A framework for macroprudential regulation that defines systemic risk and macroprudential policy, describes macroprudential tools, and surveys the effectiveness of existing macroprudential regulation.
The recent financial crisis has shattered all standard approaches to banking regulation. Regulators now recognize that banking regulation cannot be simply based on individual financial institutions' risks. Instead, systemic risk and macroprudential regulation have come to the forefront of the new regulatory paradigm. Yet our knowledge of these two core aspects of regulation is still limited and fragmented. This book offers a framework for understanding the reasons for the regulatory shift from a microprudential to a macroprudential approach to financial regulation. It defines systemic risk and macroprudential policy, cutting through the generalized confusion as to their meaning; contrasts macroprudential to microprudential approaches; discusses the interaction of macroprudential policy with macroeconomic policy (monetary policy in particular); and describes macroprudential tools and experiences with macroprudential regulation around the world.
The book also considers the remaining challenges for establishing effective macroprudential policy and broader issues in regulatory reform. These include the optimal size and structure of the financial system, the multiplicity of regulatory bodies in the United States, the supervision of cross-border financial institutions, and the need for international cooperation on macroprudential policies.
Using macroprudential policies to maintain financial stability, while monetary policy remains predicated to the achievement of price stability, is the current mantra. But, like the boy who has been taught about reproduction but has never met a girl, will the authorities, preferably central banks, be able to transform theory into effective practice when the time comes, against myriad political economy constraints? The authors of this beautifully written and lucid book take us carefully through the theory of, and the limited practical experiences with, both systemic risk and countervailing macroprudential policies. But neither they, nor we, can know many of the answers yet. But central banks, regulators, bankers, financiers, and economists will be much better prepared for future concerns with financial stability if they read this excellent book first.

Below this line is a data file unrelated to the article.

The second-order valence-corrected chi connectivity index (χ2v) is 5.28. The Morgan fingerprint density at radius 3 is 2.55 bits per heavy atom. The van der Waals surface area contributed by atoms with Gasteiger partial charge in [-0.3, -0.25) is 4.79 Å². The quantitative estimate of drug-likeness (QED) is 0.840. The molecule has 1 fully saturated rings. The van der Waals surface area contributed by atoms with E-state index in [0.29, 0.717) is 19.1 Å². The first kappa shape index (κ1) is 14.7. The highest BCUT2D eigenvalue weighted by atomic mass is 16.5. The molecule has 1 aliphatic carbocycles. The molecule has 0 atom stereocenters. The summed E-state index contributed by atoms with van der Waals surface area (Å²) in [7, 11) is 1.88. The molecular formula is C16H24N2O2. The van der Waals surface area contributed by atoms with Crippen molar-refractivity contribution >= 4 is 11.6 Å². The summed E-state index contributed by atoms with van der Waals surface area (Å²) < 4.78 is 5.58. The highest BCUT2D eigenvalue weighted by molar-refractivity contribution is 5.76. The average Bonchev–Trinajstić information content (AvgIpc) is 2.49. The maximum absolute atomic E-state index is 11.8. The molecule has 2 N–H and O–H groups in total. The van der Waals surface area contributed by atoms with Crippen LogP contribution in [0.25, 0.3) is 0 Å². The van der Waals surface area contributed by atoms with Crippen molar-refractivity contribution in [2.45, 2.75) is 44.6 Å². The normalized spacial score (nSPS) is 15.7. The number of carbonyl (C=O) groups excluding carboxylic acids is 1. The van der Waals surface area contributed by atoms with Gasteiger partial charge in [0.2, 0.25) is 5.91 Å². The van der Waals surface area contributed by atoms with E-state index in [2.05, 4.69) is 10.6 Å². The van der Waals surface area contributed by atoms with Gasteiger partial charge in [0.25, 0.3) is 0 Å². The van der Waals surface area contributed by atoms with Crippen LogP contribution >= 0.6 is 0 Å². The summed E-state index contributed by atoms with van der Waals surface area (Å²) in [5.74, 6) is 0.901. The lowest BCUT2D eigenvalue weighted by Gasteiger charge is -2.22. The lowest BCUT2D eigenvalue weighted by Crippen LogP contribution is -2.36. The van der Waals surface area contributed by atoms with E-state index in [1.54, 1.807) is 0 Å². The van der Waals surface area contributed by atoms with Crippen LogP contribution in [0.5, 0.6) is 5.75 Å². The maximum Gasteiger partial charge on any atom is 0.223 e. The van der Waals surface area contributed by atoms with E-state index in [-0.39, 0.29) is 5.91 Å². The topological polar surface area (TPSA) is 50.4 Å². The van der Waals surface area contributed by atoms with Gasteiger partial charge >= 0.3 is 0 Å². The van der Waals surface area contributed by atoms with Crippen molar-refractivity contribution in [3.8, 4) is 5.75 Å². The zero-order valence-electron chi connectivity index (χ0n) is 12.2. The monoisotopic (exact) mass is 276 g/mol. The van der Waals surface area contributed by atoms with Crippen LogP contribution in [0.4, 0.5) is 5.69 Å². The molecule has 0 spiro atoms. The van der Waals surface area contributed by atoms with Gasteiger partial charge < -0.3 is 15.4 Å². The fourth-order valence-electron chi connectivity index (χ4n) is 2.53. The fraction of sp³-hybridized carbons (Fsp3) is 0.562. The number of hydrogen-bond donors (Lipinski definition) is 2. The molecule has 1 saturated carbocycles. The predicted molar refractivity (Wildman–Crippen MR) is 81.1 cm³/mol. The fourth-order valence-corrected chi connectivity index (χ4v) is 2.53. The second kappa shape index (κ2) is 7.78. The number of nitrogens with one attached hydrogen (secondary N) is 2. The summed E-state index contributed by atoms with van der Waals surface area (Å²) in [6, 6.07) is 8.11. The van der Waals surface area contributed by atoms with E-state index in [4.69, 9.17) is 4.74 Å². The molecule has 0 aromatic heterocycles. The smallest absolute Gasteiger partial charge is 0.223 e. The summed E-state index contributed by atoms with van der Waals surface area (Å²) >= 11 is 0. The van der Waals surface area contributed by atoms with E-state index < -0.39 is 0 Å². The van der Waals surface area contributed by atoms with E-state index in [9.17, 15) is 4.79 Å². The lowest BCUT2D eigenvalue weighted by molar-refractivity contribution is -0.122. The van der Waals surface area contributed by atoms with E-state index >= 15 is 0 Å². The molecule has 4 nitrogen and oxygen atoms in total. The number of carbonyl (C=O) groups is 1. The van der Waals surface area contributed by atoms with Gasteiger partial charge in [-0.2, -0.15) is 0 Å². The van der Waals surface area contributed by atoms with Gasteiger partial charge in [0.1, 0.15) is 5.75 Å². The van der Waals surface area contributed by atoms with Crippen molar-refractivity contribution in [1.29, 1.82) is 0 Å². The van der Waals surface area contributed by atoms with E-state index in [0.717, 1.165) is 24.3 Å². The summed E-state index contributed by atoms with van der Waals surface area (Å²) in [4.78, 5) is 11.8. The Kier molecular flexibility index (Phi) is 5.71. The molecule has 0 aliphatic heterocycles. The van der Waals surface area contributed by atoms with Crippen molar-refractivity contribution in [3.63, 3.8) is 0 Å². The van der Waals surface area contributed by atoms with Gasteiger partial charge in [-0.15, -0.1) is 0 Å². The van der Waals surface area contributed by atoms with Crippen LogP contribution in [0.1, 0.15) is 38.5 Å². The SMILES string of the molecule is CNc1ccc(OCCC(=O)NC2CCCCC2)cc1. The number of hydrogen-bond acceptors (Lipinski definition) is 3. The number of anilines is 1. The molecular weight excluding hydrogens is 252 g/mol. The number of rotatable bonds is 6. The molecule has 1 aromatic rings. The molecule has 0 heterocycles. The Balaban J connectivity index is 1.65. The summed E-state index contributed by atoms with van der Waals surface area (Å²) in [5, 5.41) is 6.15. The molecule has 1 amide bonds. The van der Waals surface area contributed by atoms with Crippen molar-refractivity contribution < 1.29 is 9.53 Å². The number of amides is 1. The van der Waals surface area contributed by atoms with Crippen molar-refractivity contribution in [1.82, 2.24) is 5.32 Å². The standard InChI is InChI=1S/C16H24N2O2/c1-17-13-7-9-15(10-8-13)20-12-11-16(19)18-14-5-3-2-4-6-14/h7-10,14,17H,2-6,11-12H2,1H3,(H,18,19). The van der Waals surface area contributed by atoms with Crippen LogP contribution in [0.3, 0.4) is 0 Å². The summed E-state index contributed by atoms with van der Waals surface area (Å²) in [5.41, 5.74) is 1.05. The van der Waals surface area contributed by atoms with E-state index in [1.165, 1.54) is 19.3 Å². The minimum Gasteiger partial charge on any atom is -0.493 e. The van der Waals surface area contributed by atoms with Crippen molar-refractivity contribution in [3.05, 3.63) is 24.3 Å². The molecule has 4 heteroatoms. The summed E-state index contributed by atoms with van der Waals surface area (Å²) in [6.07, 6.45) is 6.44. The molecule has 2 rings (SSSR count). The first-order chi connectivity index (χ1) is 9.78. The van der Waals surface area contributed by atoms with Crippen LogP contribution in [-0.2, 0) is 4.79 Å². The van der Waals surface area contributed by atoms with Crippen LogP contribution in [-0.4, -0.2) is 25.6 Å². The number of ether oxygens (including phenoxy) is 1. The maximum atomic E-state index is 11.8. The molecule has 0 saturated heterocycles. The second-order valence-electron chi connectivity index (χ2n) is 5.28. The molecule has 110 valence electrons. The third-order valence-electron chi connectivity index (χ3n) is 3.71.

Charles A. E. Goodhart
Professor Emeritus of Banking and Finance and Director of the Research Programme in Financial Regulation of the Financial Markets Group at the London School of Economics, and former member of the Bank of England's Monetary Policy Committee
With the progressive blurring of boundaries between central bank and financial regulator, policy makers are increasingly called upon to exercise expertise across the overlapping tasks of monetary, macroprudential, and micro supervision and regulation policy. For this task, Systemic Risk, Crises, and Macroprudential Regulation provides an ideal reference and guide to what is known by both scholars and practitioners on what works and what does not work. A large recent literature is surveyed masterfully and in a way that, though avoiding oversimplification, is surprisingly accessible. Thoughtful guardians of finance will want to have this volume at hand as they seek solutions to avoid or manage the next wave of crises.
Governor of the Central Bank of Ireland
'Systemic risk' and 'macroprudential' regulation are the new buzzwords in the macro/banking literatures. After the recent crisis, academics got busy assembling lists of all the things that can go wrong in the financial system and all the things that policy makers might do to prevent problems. Amassing lists, however, equates all potential threats and policy responses and ignores the costs of complicating existing monetary policy and prudential regulation by introducing many new cyclical regulatory policy tools. In contrast, Freixas, Laeven, and Peydró come to grips with systemic risk in a practical way; combining theory and evidence, the authors manage to be both comprehensive and selective. This must-read book carefully defines systemic risk, considers all its dimensions, identifies the greatest sources of systemic risk (lending booms), and suggests a simple policy approach that avoids the pitfalls that are common in less thoughtful analyses of macroprudential regulation.
Charles W. Calomiris
Henry Kaufman Professor of Financial Institutions at Columbia University